Why Emmanuel Macron (and France) can’t afford to fail

Emmanuel Macron's victory in the French Presidential election halted the progression of populism. However, the new President will face many challenges and can't afford to fail, writes Florence Maisel.

On the evening of the second round of the French presidential election, the whole world breathed a sigh of relief to see Marine Le Pen defeated (34% vs 66% for Macron), and considered that populism had begun to flow back, after the Brexit and Trump’s victory had taken the opinion by surprise.

Had France ever been close enough to actually swing to a scary populist political experience? Not so sure in fact. But what is obvious is that the French were ready to try something they had never experienced before, that they wanted to send all usual suspects and traditional parties to hell. That they had reached the breaking point and were ready for a revolution. For real.

The new President, Emmanuel Macron, responds to these aspirations expressed by the French people. He is a new face, young, dynamic and optimistic, yet he keeps a distance and restores the symbols and protocol of the Vth Republic to appear “Presidential”, while his predecessor Hollande wanted to be seen as a “normal” President.

More importantly, Macron considers that the partition between the right and the left has become artificial and he wants to fly it into pieces. For him, the only thing to be considered is whether an idea is good or bad, and if it is useful to improve the situation of the country.

But his political vision goes much beyond the objective of governing with a coalition of traditional parties like in Germany. What he really wants to achieve is the total explosion of the traditional parties (republican and socialist) that were defeated at the election, and a complete reconfiguration of the French political scene. He wants his movement “En Marche”, composed of people who are new to politics, and others who come either from the former right and left, to win an absolute majority in Parliament, and the opposition to be limited to the two extremes, the far left of Jean-Luc Mélenchon, and the far right of Marine Le Pen. Macron’s masterplan might work. The Republican party is already in the process of exploding after Edouard Philippe, Prime Minister from the right was appointed to run the government (which also includes several other ministers from the right or the center). As to the socialist party, it is near to death.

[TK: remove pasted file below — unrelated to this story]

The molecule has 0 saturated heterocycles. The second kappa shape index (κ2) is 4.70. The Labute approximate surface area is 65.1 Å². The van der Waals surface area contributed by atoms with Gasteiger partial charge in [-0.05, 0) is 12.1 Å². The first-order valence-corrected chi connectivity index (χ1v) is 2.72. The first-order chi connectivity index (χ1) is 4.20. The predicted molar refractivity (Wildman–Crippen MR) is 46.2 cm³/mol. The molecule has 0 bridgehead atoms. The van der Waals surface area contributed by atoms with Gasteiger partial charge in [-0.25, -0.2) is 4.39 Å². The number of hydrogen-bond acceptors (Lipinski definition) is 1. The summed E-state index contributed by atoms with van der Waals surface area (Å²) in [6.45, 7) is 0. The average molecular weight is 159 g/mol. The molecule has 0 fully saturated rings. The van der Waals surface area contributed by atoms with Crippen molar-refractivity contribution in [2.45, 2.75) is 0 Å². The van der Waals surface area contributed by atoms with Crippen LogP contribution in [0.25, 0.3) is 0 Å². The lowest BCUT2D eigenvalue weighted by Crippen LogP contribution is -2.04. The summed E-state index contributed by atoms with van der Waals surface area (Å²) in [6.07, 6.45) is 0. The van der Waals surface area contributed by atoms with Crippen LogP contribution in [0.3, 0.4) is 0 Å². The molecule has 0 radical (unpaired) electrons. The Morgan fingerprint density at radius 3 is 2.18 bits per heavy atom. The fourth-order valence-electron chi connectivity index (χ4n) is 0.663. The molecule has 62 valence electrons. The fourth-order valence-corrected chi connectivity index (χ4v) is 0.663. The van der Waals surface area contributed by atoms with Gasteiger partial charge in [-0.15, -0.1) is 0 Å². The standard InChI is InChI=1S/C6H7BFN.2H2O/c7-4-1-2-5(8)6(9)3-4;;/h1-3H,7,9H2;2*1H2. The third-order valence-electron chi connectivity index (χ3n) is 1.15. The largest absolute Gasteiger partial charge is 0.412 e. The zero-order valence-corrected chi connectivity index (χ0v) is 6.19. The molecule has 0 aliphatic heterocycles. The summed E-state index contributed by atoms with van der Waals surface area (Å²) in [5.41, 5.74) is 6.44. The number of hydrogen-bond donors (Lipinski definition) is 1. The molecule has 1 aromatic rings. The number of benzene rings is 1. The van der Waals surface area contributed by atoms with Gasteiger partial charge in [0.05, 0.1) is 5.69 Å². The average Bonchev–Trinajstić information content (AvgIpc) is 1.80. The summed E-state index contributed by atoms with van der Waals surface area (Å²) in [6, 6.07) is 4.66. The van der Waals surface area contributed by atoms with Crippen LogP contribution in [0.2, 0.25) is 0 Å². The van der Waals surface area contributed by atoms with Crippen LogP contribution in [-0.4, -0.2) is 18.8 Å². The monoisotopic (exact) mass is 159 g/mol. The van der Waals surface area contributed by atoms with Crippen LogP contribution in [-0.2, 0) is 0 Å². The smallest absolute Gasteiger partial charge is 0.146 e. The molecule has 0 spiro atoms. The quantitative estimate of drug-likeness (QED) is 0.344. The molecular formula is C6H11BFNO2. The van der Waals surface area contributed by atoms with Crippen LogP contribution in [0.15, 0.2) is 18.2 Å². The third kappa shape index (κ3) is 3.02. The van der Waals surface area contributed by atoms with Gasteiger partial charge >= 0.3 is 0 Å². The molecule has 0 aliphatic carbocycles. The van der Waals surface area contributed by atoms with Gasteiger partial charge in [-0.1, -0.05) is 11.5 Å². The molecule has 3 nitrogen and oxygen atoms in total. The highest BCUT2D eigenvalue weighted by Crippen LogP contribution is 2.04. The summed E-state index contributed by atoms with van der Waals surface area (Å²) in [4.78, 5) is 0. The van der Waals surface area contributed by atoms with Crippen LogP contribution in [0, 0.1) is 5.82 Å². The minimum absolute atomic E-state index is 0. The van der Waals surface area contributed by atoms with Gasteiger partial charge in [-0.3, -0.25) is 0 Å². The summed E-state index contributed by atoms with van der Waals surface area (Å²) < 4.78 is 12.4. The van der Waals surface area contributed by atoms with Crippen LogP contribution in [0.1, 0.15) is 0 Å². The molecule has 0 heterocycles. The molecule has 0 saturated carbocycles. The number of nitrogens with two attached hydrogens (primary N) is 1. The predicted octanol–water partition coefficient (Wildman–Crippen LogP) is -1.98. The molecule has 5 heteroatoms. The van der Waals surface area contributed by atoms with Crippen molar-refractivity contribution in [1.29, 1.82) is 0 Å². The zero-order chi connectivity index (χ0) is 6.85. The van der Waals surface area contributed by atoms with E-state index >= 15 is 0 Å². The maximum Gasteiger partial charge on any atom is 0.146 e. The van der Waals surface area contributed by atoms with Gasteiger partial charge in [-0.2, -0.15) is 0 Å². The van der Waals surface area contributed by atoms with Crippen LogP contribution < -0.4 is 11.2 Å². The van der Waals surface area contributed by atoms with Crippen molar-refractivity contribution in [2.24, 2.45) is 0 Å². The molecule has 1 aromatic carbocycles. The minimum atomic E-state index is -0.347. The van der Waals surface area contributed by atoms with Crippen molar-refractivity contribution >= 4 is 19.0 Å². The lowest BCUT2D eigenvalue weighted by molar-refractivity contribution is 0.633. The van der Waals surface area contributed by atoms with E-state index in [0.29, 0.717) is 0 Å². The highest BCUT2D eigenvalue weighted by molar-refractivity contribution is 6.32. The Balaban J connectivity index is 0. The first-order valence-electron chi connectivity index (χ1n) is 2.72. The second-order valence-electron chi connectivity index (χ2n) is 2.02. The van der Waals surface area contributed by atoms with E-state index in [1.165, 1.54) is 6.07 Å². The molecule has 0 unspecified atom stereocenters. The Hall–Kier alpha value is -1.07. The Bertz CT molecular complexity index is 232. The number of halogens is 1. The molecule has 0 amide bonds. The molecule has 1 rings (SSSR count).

If the enterprise of blasting more than 30 years of French politics and re-building everything from scratch is something that mainly has an impact of the French people, President Macron’s vision is also going to have an impact at European and international level. 

Emmanuel Macron is a convinced European. He was the only candidate during the campaign to exhibit a European flag next to the French one at his rallies. He is committed to rebuilding the EU by deepening the integration and making the Eurozone more resilient to the crisis. He wants to reinforce the Franco-German axis and to build a strong Europe of Defense. He is well aware that he will have to restore Germany’s trust in France, which will result from the implementation of a number of economic reforms (on French labor law, corporate taxation, company’s competitiveness) and the respect of the public deficit level. He wants to build a common asylum policy (as discussed with Italian Prime Minister Gentiloni in Paris). He is a “Hard Brexiter” and believes that Brexit will be an economic opportunity for France.

If Macron is a true European and is in favor of a France open to the rest of the world, he also wants more fairness and appropriate protection when needed: he wants to enhance trade reciprocity and to avoid commercial dumping practices. He wants to revise the posting of workers directive, to lay the foundations of a more social Europe, in order to respond to the strong criticism of the Euro sceptics.

Climate change will also be a main driver of Macron’s policy, which is emphasized by the appointment of Nicolas Hulot – the most influential French ecologist, who was key in the success of the COP 21 agreement – as the Minister of Ecological and Fair Transition, number 2 of the government.  The idea is that every policy initiative or trade agreement (like the CETA for example) will be assessed against its consequences on environment and health.

Emmanuel Macron has only been President for a few weeks and a lot of challenges are ahead of him. Including that of obtaining a majority at Parliament in June.

His responsibility is huge. He can’t really afford to fail. Because if he does, France will be back in five years to what it just escaped from: a victory of populism…


Florence Maisel

Managing Partner, France

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